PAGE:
By PAUL MINGA
ROTARY International, as usual, is silently at work in PNG, delivering and initiating life-changing and humanitarian impact projects for many institutions and communities in the country.
It is working in partnership with the PNG Government and various state institutions and other stakeholders.
Many people in PNG would still remember one of Rotary International’s biggest projects under the Rotarians Against Malaria (RAM) campaign which distributed treated mosquito nets nationwide. This is indeed a wonderful life-saving gift to individual Papua New Guineans up in the mountains, down the coast and those living in far-flung islands and atolls. RAM distributed high quality yellow and blue treated mosquito nets that people in rural areas especially may be sleeping comfortably under now.
According to Rotary International Home-based Malaria Management officer Gideon Pokowas, the ever increasing incidences and deaths from malaria make it one of the top five killer diseases in PNG despite efforts like treated mosquito net rollout programme started some years back.
Rotary lnternational, through its ongoing goodwill assistance and working in collaboration and partnership with the national Department of Health this year under its RAM programme again embarked on another pilot project which is now being rolled out to seven selected provinces in PNG including Northern.
This is the home-based malaria management (HMM) training of local community malaria volunteers (CMVs) who would be stationed in their respective communities. It is another life-saving concept that will benefit communities that are distant from from existing health facilities.
Pokowas said the main focus of this particular programme is to detect malaria at the earliest stage possible through the concept of having a CMV based within communities. He said this pilot programme by RAM in training CMV health workers has already started in Northern in June this year and will run until December 2023.
Korisota village in Tamate LLG was the first community in Northern to start this pilot programme for the training of CMVs. Twenty-three participants who were trained by two facilitators, Grace Rahua and Gideon Pokowas are to serve Korisota community. The first ever CMVs training was conducted from June 27 to 30.
Northern Provincial Health Authority disease control officer, Gibson Kungkene officiated at the commencement of the RAM pilot programme. He commended the community for accepting the programme and also acknowledged the work of CHVs who he said would be agents of change in the community.
Villages who already had their malaria volunteers trained and serving now are Korisata, Bagau, Gona and Togaho. This is an ongoing programme that will be extended to every community in need, especially those situated quite a distance from existing health facilities in the province.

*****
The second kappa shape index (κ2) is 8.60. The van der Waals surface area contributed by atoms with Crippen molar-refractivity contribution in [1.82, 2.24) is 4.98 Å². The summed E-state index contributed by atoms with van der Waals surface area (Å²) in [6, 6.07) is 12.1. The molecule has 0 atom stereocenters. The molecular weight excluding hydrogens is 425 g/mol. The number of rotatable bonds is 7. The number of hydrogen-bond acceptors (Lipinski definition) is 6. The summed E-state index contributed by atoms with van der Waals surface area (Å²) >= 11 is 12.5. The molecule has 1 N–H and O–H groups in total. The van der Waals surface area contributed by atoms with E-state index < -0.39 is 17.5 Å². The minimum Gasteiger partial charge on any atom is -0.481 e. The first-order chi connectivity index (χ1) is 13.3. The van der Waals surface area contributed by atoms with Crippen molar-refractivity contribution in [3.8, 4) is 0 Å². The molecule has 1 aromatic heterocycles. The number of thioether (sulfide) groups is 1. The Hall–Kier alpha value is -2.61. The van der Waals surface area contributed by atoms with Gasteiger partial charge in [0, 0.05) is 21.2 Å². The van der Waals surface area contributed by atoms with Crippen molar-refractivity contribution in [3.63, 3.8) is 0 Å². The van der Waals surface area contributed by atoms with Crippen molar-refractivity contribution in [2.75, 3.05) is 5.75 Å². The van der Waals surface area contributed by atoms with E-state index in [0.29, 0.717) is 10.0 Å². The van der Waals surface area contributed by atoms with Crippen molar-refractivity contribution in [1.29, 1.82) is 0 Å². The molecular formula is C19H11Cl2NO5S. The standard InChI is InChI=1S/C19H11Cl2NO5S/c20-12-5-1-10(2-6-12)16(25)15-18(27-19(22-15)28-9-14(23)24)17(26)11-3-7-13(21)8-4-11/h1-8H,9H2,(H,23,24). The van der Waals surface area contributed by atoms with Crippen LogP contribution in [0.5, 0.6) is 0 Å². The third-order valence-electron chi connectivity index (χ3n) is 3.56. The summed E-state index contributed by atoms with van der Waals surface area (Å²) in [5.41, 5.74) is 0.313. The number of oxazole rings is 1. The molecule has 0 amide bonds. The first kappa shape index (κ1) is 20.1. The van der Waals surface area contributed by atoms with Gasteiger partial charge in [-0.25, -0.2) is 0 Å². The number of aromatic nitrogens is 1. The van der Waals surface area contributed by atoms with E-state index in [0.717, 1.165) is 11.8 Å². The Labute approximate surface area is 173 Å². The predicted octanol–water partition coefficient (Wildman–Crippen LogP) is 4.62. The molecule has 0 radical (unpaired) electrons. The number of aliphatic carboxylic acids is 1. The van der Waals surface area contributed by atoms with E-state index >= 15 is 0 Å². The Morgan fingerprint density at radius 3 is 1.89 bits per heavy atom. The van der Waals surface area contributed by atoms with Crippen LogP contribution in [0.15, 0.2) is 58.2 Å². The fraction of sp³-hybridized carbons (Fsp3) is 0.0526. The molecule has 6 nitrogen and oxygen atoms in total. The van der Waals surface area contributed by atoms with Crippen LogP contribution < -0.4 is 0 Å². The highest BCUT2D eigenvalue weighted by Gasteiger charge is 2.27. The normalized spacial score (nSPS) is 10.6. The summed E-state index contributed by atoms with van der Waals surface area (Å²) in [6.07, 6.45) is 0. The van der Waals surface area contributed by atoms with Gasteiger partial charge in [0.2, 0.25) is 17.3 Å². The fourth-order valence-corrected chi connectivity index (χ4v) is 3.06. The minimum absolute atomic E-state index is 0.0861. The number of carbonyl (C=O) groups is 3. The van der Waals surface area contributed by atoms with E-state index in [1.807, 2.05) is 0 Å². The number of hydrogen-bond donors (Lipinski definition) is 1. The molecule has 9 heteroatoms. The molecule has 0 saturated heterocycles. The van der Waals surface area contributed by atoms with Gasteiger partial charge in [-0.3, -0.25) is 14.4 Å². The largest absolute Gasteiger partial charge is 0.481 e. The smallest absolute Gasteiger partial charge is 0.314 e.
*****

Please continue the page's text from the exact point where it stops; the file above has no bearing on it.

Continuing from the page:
Pokowas highlighted that the RAM Northern office would be continuing this pilot project to train malaria volunteers from time to time until all disadvantaged communities in the province have a male and female volunteer.
He said applicants who would be trained to serve their respective communities must be literate and have a heart to serve at all times including late at night and during odd hours.
One man and woman from each community would be trained to serve their people
“This is a volunteer job where you would become like another leader in serving your own community as a good Samaritan without any form of payment. But do not forget it is a long term programme,” Pokowas said during the signing of the memorandum of understanding between the trainees, community representatives, NPHA and Rotary’s Northern office.
He further added that the pilot RAM programme for interested community-based malaria volunteers would be basically impart knowledge and skills from experienced medicals to trainees to better prepare them to detect and diagnose malaria at an early stage. Volunteers will gain the right knowledge and information about the disease and administer the Mala 1 treatment.
In a situation where a patient is diagnosed with an illness other than malaria, the trained community medical would write a referral letter for the patient to seek treatment at a health center or hospital.
Pokowas also stressed that this Rotary lnternational programme to train locals to become malaria volunteers was found to be convenient.
The trained community-based volunteer health workers would be issued certificates signed by the Health Secretary.
Under this concept trained locals won’t leave their communities as in the case of teachers and community health workers who are brought in from a different districts or provinces and leave at the end of their tenures. That is why Rotary International wants to adopt the practice of training locals from within their own communities.
The malaria volunteers would therefore have no reason to migrate elsewhere as they are locals who would be living their entire lives within their communities and attending to the sick quickly.
Nickson Garopa, a community-based health worker, said due to the high incidence of malaria cases in his Togaho community, people flocked to his house in numbers seeking treatment and at times the Mala 1 treatment quickly ran out.
He further stated that as a community health worker, he realised the importance of this pilot programme and requested Rotary to conduct its home-based management programme in his village and surrounding communities.
He thanked Rotary lnternational and the health department for working hand in hand to fund this vital concept that will go a long way in benefitting PNG citizens wherever they are, including Northern.
- Paul Minga is a freelance writer.